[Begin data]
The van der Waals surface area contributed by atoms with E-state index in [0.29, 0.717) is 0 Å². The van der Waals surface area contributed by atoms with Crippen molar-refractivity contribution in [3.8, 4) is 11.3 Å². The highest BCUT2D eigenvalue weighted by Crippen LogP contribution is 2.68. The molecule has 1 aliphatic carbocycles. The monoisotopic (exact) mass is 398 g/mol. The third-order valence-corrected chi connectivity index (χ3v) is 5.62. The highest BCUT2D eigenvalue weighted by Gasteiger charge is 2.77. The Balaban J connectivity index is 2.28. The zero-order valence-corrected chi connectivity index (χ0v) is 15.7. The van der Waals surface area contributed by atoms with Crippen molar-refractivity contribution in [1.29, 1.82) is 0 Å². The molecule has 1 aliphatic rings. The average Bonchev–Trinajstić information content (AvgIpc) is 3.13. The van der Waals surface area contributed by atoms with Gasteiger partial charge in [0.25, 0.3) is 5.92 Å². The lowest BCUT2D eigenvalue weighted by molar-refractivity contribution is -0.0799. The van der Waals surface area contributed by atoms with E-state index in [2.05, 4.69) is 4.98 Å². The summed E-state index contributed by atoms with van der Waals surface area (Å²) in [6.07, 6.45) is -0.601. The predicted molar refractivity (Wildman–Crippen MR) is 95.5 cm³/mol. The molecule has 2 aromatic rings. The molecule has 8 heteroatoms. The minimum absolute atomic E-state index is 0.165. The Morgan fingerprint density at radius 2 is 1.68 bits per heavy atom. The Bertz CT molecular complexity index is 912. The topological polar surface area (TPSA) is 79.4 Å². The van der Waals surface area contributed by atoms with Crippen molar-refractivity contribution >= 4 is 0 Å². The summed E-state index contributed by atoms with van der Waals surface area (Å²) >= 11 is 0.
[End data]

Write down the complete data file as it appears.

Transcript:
The van der Waals surface area contributed by atoms with E-state index in [0.29, 0.717) is 0 Å². The van der Waals surface area contributed by atoms with Crippen molar-refractivity contribution in [3.8, 4) is 11.3 Å². The highest BCUT2D eigenvalue weighted by Crippen LogP contribution is 2.68. The molecule has 1 aliphatic carbocycles. The monoisotopic (exact) mass is 398 g/mol. The third-order valence-corrected chi connectivity index (χ3v) is 5.62. The highest BCUT2D eigenvalue weighted by Gasteiger charge is 2.77. The Balaban J connectivity index is 2.28. The zero-order valence-corrected chi connectivity index (χ0v) is 15.7. The van der Waals surface area contributed by atoms with Crippen molar-refractivity contribution in [1.29, 1.82) is 0 Å². The molecule has 1 aliphatic rings. The average Bonchev–Trinajstić information content (AvgIpc) is 3.13. The van der Waals surface area contributed by atoms with Gasteiger partial charge in [0.25, 0.3) is 5.92 Å². The lowest BCUT2D eigenvalue weighted by molar-refractivity contribution is -0.0799. The van der Waals surface area contributed by atoms with E-state index in [2.05, 4.69) is 4.98 Å². The summed E-state index contributed by atoms with van der Waals surface area (Å²) in [6.07, 6.45) is -0.601. The predicted molar refractivity (Wildman–Crippen MR) is 95.5 cm³/mol. The molecule has 2 aromatic rings. The molecule has 8 heteroatoms. The minimum absolute atomic E-state index is 0.165. The Morgan fingerprint density at radius 2 is 1.68 bits per heavy atom. The Bertz CT molecular complexity index is 912. The topological polar surface area (TPSA) is 79.4 Å². The van der Waals surface area contributed by atoms with Crippen molar-refractivity contribution >= 4 is 0 Å². The summed E-state index contributed by atoms with van der Waals surface area (Å²) >= 11 is 0.